PITTSBURGH (AP) — A commission assigned to assess the value of the site of the Flight 93 memorial correctly calculated it at about $1.5 million, a federal judge in western Pennsylvania has ruled.
The ruling Wednesday by U.S. District Judge Donetta Ambrose comes in a dispute over the property’s value between its previous owner, Michael Svonavec, who had wanted to turn it into a museum, and its current owner, the federal government.
Judge Ambrose rejected arguments from both, the Pittsburgh Tribune-Review reported.
Svonavec had argued in a lawsuit it was worth about $23 million. He asked Judge Ambrose to recall the commission, change several parts of the analysis and calculate a value of at least $5.7 million.
The U.S. Department of the Interior condemned the 275-acre site in Shanksville, about 75 miles southeast of Pittsburgh, in 2009 and paid $611,000 for it, and officials had asked the judge to lower the value to that amount.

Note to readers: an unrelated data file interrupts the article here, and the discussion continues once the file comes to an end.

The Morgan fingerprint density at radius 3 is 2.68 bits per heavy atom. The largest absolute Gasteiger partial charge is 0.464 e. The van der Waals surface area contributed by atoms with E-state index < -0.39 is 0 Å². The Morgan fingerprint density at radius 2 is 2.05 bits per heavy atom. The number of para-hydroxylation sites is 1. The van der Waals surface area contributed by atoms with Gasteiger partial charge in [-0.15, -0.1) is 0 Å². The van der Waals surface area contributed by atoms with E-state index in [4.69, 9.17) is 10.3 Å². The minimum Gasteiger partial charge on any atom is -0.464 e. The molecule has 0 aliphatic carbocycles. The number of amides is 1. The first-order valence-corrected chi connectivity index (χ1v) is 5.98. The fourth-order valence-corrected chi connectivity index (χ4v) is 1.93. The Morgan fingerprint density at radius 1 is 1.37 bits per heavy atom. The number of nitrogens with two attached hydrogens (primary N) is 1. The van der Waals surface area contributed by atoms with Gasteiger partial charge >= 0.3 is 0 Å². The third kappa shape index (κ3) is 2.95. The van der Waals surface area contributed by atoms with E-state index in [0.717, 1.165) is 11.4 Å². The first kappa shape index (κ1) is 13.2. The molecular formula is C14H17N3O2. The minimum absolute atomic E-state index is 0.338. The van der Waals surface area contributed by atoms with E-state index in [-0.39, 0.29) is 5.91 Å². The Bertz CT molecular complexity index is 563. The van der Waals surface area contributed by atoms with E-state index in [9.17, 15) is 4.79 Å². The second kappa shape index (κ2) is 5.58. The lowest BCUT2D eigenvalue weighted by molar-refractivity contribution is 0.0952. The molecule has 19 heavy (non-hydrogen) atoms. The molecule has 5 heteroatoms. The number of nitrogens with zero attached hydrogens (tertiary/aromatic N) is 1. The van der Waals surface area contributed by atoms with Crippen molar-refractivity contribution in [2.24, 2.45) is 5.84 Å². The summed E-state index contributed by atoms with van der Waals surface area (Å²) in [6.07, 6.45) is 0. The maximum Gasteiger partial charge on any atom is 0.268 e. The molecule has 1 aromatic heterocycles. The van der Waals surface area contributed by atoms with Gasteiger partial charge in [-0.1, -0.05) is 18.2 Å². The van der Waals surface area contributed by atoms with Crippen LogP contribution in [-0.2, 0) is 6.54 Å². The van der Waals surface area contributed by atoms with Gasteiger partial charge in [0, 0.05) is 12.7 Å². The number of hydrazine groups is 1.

In December, a three-person eminent domain commission appointed by the judge in a dispute released its valuation for the site.
The National Park Service said about 320,000 visitors went to the site in 2012, the first full calendar year after a permanent memorial was dedicated on the 10th anniversary of the terrorist attacks.
Flight 93 was traveling from Newark, N.J., to San Francisco when it crashed after passengers fought back against hijackers during the Sept. 11 attacks.